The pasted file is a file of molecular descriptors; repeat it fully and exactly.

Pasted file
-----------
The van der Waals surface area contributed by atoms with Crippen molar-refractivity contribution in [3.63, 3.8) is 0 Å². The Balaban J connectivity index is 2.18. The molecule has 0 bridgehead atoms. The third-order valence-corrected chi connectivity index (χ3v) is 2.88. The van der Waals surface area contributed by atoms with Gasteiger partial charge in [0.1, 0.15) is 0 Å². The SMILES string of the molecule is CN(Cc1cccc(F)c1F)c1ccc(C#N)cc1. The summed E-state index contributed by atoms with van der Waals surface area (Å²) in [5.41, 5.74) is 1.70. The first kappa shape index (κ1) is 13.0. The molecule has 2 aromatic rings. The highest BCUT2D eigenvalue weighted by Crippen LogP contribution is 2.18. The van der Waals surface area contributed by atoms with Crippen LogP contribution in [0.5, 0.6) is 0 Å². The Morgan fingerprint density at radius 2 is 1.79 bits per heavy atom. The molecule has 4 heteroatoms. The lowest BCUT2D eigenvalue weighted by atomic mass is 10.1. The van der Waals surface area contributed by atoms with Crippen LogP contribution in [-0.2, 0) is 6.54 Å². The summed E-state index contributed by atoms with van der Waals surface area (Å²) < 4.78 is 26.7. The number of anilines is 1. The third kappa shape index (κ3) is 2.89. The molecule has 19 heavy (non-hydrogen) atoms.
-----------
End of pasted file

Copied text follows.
The van der Waals surface area contributed by atoms with Crippen molar-refractivity contribution in [3.63, 3.8) is 0 Å². The Balaban J connectivity index is 2.18. The molecule has 0 bridgehead atoms. The third-order valence-corrected chi connectivity index (χ3v) is 2.88. The van der Waals surface area contributed by atoms with Gasteiger partial charge in [0.1, 0.15) is 0 Å². The SMILES string of the molecule is CN(Cc1cccc(F)c1F)c1ccc(C#N)cc1. The summed E-state index contributed by atoms with van der Waals surface area (Å²) in [5.41, 5.74) is 1.70. The first kappa shape index (κ1) is 13.0. The molecule has 2 aromatic rings. The highest BCUT2D eigenvalue weighted by Crippen LogP contribution is 2.18. The van der Waals surface area contributed by atoms with Crippen LogP contribution in [0.5, 0.6) is 0 Å². The Morgan fingerprint density at radius 2 is 1.79 bits per heavy atom. The molecule has 4 heteroatoms. The lowest BCUT2D eigenvalue weighted by atomic mass is 10.1. The van der Waals surface area contributed by atoms with Crippen LogP contribution in [-0.2, 0) is 6.54 Å². The summed E-state index contributed by atoms with van der Waals surface area (Å²) < 4.78 is 26.7. The number of anilines is 1. The third kappa shape index (κ3) is 2.89. The molecule has 19 heavy (non-hydrogen) atoms.